Anyone wanting escapist fiction (and why not?) in the portrayal of a non-existent world of enlightenment should be delighted by this - especially its final half-hour where you're invited to swim along in a cloying treacle of conceit in congratulating itself on just how 'nice' people in general are when one comes out as gay (except for a couple of mockers who are brusquely told to shove it). You see, the world is not so hostile after all!
Shot in Atlanta, Ga., the film started unpromisingly (and predictably) in high school where all conversation consists of quickfire repartee, and where everyone must have brain functions like quicksilver, so ready is everyone with the speedy, witty rejoinder.
17-year-old Simon (Nick Robinson) is tormented by the realisation he's carried around for some years, that he's gay and is terrified of anyone finding out because of their possible hostile reactions - both schoolmates and his family of father, mother and younger sister.
While stringing along girlfriends who are likewise ignorant of his 'secret' he strikes up an online rapport with the mysterious 'Blue' who, like him, has concealed his sexuality and doesn't know how to proceed. They share considerable correspondence and emotions on their respective predicaments. But his online correspondence is discovered by one of his annoyingly brash classmates who uses this discovery to blackmail Simon into guiding him to the girl of his choice.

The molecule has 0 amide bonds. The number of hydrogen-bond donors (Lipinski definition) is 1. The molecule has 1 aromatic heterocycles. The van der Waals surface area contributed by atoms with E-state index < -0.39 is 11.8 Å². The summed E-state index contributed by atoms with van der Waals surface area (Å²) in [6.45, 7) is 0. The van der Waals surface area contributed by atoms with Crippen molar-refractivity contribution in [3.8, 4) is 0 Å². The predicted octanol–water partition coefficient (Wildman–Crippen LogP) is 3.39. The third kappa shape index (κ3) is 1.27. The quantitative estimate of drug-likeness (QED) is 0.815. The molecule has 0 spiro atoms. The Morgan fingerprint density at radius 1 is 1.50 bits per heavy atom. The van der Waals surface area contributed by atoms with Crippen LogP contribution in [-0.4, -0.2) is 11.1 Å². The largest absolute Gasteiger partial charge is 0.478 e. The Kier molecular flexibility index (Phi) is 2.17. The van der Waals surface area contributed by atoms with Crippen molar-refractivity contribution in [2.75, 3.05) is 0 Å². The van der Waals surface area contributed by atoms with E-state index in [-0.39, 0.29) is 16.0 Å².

You'll have gathered from my start that when he is forced 'out' by the action of others and so does come out to his family, the reactions, though initially mainly one of dumbfoundedness - especially his father who belatedly comes round - are almost universally positive. (Would that it were like this for everybody - there'd be no reason for anyone to remain closeted at all!)
Maybe my criticism of the unreality of it all is ungenerous as it 's essentially a 'feelgood' film and has no pretensions to be otherwise. But I felt it was so detached from any world I was aware of that it made me squirm.
Director Greg Berlanti does what he can with the material and I have no doubt from his earnestness that his heart was in it from the start as comes across on screen.
I was going to rate it lower than I have done but it would have been unfair to have let it pass with the very same score as I gave for my previous review, 'Ghost Stories'.
This film has pleased very many people, the majority of them, actually. However, not me...........4.
1 hour ago